What are the biggest opportunities in the home studio market?

Location recording/production is a big one for us, so moving outside of the home. Records are being worked on and mixed (to at least an ‘almost release ready’ level) on planes, trains and in coffee shops these days. And young bands can hire a decent rehearsal space, take a laptop, interface and selection of affordable mics and record amazing quality live performances these days – it really frees up the creative process from being tied to one room.

And what are the biggest challenges?

The wider challenges, sadly, may be the lack of music education in schools, which we may see impacting the number of young people starting to play an instrument. Although I’m optimistic that rock’n’roll will never die and there will always be creative youngsters making guitar-based music, hip-hop and dance tracks, simply because they’re driven to do so. In a commercial sense, it’s always a challenge to stand out in a crowded marketplace such as this. Audio-Technica’s in the fortunate position of having a long history and a track record of producing microphones that have a place in the hearts of many project studio owners.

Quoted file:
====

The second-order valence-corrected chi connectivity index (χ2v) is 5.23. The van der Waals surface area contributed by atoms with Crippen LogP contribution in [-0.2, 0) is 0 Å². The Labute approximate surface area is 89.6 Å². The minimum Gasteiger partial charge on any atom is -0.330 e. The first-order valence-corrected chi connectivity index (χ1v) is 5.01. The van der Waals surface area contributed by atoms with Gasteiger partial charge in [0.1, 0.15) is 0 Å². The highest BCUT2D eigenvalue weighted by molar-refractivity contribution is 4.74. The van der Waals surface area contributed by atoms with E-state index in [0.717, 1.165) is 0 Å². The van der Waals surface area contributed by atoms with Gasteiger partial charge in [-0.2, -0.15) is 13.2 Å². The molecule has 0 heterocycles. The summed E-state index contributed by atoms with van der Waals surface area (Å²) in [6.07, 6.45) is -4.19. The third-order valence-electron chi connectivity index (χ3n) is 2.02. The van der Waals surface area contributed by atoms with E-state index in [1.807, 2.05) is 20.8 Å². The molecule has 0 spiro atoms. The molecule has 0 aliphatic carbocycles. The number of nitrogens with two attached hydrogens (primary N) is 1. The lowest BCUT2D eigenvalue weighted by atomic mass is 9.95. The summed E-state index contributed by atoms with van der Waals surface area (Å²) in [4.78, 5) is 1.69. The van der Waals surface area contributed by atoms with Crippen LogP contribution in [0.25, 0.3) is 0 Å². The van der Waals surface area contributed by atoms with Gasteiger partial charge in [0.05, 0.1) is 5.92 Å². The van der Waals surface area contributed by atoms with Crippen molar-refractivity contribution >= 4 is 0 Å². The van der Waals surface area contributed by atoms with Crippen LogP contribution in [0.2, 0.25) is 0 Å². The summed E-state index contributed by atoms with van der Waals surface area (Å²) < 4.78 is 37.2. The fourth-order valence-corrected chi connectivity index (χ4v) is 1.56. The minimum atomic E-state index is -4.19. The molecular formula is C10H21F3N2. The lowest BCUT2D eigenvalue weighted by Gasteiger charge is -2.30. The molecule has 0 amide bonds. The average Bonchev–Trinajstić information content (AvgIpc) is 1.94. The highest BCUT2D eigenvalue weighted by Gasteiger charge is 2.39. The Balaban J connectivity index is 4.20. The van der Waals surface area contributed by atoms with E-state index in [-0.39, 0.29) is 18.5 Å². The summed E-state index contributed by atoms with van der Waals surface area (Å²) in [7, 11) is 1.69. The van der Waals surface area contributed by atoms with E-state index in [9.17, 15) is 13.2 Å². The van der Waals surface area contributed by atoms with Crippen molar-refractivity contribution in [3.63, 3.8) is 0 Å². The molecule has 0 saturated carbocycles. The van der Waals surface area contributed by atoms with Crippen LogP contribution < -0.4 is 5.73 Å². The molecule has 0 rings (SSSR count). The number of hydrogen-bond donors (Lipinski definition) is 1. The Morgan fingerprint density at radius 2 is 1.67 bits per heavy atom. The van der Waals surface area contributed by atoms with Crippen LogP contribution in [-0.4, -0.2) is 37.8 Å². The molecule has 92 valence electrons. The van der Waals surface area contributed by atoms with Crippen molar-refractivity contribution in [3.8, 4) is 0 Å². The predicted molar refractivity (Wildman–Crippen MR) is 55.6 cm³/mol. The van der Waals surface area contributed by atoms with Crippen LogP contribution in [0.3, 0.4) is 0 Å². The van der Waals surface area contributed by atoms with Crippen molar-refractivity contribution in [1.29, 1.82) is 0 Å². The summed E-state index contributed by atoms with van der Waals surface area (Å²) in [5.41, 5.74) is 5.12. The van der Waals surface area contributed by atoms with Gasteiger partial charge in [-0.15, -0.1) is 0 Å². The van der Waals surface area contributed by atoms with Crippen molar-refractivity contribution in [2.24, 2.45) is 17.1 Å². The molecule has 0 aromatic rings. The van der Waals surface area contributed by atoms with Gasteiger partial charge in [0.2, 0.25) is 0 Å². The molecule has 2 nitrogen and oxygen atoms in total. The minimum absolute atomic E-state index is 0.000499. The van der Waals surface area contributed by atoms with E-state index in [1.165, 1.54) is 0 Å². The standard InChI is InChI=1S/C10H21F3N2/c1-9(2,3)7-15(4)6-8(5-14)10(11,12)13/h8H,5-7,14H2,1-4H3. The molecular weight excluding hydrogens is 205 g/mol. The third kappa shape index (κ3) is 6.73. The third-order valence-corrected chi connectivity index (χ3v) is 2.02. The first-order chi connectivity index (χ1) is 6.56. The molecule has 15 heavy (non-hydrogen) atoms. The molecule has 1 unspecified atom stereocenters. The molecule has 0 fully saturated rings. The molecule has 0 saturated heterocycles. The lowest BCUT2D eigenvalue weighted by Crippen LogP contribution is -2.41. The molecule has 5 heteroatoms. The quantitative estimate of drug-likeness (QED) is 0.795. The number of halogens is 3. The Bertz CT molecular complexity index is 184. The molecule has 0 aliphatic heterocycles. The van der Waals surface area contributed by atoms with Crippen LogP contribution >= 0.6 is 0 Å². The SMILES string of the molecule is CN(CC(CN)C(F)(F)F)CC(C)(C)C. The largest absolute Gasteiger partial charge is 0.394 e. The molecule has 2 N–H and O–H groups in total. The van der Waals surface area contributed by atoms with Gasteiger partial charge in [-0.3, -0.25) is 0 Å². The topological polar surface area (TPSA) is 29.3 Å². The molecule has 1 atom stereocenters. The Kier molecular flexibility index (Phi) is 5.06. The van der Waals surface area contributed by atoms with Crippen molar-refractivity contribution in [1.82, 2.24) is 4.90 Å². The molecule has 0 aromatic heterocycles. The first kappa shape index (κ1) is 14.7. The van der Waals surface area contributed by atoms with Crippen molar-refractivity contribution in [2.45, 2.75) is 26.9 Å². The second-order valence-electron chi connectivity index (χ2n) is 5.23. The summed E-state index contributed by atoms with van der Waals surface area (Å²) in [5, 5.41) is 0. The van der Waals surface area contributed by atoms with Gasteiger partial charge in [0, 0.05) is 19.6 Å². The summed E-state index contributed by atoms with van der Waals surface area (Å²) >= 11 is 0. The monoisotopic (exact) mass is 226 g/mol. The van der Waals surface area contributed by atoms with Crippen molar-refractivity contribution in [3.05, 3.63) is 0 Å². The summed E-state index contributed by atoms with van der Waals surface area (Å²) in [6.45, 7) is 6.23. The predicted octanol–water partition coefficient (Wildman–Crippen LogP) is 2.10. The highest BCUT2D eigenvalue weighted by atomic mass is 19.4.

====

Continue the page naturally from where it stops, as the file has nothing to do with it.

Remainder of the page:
Rob Jenkins, technical director, Focusrite

What are the key trends you’ve seen in the home studio market this year?

For many years the transition from studio hardware to DAW software and plugins has been the general trend. However, we have recently seen the idea of mixing outside of the box being championed by music producers. We suspect it is driven by both the idea of achieving an authentic sound and the realisation that a real physical user interface offers a different experience to driving a mouse.

Are there any product lines that have proved particularly popular?

The resurgence of external rack equipment, especially the 500series/lunchbox type products, has taken everybody by surprise. This format has allowed manufacturers to reissue classic modules and also for cottage industries to both resurrect affordable versions of vintage equipment and new esoteric devices

What are the biggest opportunities in the home studio market?

Rob Jenkins

Rob Jenkins